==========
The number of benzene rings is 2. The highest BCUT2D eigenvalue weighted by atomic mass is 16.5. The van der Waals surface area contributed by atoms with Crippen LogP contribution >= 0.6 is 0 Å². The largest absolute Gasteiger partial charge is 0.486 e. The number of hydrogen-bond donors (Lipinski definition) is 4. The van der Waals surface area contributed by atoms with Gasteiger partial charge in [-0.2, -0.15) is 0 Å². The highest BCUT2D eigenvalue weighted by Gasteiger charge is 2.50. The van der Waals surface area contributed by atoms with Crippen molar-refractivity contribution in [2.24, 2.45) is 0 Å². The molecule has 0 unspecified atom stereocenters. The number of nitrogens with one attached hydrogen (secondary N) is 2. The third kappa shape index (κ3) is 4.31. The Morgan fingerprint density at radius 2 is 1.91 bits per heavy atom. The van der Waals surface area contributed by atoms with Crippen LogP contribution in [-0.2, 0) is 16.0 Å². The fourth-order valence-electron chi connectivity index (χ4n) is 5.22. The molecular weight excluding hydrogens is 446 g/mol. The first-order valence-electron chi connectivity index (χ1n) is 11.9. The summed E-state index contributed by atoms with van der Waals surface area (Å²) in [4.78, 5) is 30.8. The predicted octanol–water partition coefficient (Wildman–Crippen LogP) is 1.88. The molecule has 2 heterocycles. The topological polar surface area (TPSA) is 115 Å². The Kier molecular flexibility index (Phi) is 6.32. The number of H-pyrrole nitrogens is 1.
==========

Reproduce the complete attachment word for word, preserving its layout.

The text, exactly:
The number of benzene rings is 2. The highest BCUT2D eigenvalue weighted by atomic mass is 16.5. The van der Waals surface area contributed by atoms with Crippen LogP contribution >= 0.6 is 0 Å². The largest absolute Gasteiger partial charge is 0.486 e. The number of hydrogen-bond donors (Lipinski definition) is 4. The van der Waals surface area contributed by atoms with Gasteiger partial charge in [-0.2, -0.15) is 0 Å². The highest BCUT2D eigenvalue weighted by Gasteiger charge is 2.50. The van der Waals surface area contributed by atoms with Crippen molar-refractivity contribution in [2.24, 2.45) is 0 Å². The molecule has 0 unspecified atom stereocenters. The number of nitrogens with one attached hydrogen (secondary N) is 2. The third kappa shape index (κ3) is 4.31. The Morgan fingerprint density at radius 2 is 1.91 bits per heavy atom. The van der Waals surface area contributed by atoms with Crippen LogP contribution in [-0.2, 0) is 16.0 Å². The fourth-order valence-electron chi connectivity index (χ4n) is 5.22. The molecular weight excluding hydrogens is 446 g/mol. The first-order valence-electron chi connectivity index (χ1n) is 11.9. The summed E-state index contributed by atoms with van der Waals surface area (Å²) in [4.78, 5) is 30.8. The predicted octanol–water partition coefficient (Wildman–Crippen LogP) is 1.88. The molecule has 2 heterocycles. The topological polar surface area (TPSA) is 115 Å². The Kier molecular flexibility index (Phi) is 6.32. The number of H-pyrrole nitrogens is 1.